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Old June 6th, 2005, 06:24 PM   #1
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Sync problem - help?!?

Hi,

I've imported a whole bunch of clips from video camera and put together a family documentary which is about 1-and-a-half hours long, with audio from various sources. This is really my first video editing project. I'm using Adobe Premier Pro 1.5.

Inside Premiere, the video looks fine when I play it, perfectly in sync. However, when I export the project to a DVD the sound and vision goes out of sync, with the audio ahead of the vision. It seems to start in sync and gradually go further out of sync so that by 1 hour in, it's noticeably out of sync.

I have tried exporting in a number of ways. I did an export to DVD straight from Premiere, not going through any other programs. I also exported as an MPEG from Premiere and imported that into Adobe Encore, and then built a DVD using that. (The video seemed to be in sync when previewed through Encore, but the same thing happened with the final DVD.)

I'm using 25fps as it's for a PAL output. I read something that made me wonder if I'd stuffed up the sample rate. I was using 48,000 for that and 16-bit. My only guess was that I had some audio I imported from CD using Sound Forge, which I did at 44,100. However, once I imported that into Premiere, I was under the impression that it conformed the audio to the correct sample rate.

Any ideas what the problem would be? Could this be a problem with the DVD burner? (I have burnt other discs without this hitch, although never anything with a single video file that runs for so long.)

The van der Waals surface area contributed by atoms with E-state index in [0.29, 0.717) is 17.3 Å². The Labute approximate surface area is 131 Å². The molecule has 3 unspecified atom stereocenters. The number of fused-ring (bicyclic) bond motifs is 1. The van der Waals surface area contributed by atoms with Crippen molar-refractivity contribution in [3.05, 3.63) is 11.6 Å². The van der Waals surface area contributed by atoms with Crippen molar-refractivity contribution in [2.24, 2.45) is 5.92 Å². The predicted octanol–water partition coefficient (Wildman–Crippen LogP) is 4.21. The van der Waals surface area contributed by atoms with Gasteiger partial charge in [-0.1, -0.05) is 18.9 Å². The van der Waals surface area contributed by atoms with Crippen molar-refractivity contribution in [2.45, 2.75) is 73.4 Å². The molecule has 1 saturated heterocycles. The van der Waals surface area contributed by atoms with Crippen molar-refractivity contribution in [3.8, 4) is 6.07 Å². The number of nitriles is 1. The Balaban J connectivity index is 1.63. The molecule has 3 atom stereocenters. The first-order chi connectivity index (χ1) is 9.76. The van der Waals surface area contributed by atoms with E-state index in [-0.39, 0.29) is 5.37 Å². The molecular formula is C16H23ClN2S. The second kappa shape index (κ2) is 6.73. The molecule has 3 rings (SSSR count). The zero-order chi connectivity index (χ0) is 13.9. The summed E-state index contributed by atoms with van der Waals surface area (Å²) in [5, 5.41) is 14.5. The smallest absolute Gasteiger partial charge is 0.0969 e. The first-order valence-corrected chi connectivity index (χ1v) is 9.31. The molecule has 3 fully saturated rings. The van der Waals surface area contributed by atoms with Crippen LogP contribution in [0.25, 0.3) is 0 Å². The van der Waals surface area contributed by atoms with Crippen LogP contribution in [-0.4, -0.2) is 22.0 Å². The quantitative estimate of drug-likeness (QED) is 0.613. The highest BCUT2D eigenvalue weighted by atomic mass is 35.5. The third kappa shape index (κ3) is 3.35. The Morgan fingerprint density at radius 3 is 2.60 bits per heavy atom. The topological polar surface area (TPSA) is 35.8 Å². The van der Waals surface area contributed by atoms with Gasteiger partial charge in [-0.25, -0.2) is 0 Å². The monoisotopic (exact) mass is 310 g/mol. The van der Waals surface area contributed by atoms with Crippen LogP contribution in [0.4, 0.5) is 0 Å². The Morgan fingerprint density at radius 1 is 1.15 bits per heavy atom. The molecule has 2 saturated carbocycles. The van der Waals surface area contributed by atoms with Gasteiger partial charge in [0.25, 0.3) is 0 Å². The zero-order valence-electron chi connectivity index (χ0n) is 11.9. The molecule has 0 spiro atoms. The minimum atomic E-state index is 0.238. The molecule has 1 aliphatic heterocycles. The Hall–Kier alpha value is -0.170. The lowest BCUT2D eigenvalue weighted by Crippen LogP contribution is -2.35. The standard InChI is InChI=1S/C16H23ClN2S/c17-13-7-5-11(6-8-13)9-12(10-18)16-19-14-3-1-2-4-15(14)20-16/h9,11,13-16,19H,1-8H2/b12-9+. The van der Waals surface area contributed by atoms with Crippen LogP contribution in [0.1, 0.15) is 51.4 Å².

The other strange thing I notice with the final product DVD is that if I watch it straight through for an hour, it goes out of sync but if I then fast-forward or rewind at, say, 5x speed for a little while and then play again, it has started back in sync again.

Also, I'll note here that if I do an export to tape, it works fine - no sync problems.

Thanks for any advice you can offer!

Matt

Last edited by Matt Liddy; June 6th, 2005 at 06:26 PM. Reason: (adding more info)
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Old June 6th, 2005, 08:51 PM   #2
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Export to AVI, let Encore transcode

Not sure what the problem is but it would be better for you to export to AVI, bring that into Encore and let Encore transcode the AVI. This allows you to get the maximum bitrate available.

If you have chapters in your DVD, you should create them in Premiere. The export will have them and Encore recognizes them. It's easier to set chapters in Premiere than Encore.
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Old June 6th, 2005, 09:02 PM   #3
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Size limits

Thanks for the advice.

However, isn't there a file size limit with AVI files? When I was capturing with Premiere, it would only let me capture about 15 minutes of video and then said the file size limit had been exceeded.

Is there some way around this as my project is much larger?
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Old June 6th, 2005, 09:17 PM   #4
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Are you using NTFS or FAT 32? There is a 2 gig limit with fat systems.
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Old June 6th, 2005, 09:22 PM   #5
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Agree with David.

Export your work as an avi file. The file size limitation dissappeared when fat32 file structure gave way to NTFS in WinXP. Send this file to your second hard drive, freshly defragged.
Then drop this in to encore.
Be patient waiting for the transcode... It'll work.
The above assumes you are not working with win98 which is fat 32 with the scurge of editing limitations ... the 4gig file size limit!
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Old June 6th, 2005, 09:25 PM   #6
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Old June 6th, 2005, 09:30 PM   #7
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Sounds like FAT32, but it has to be NTFS

Premiere Pro requires Windows XP, so the file system has to be NTFS. So it should not be the 2/4 GB file size limit, right?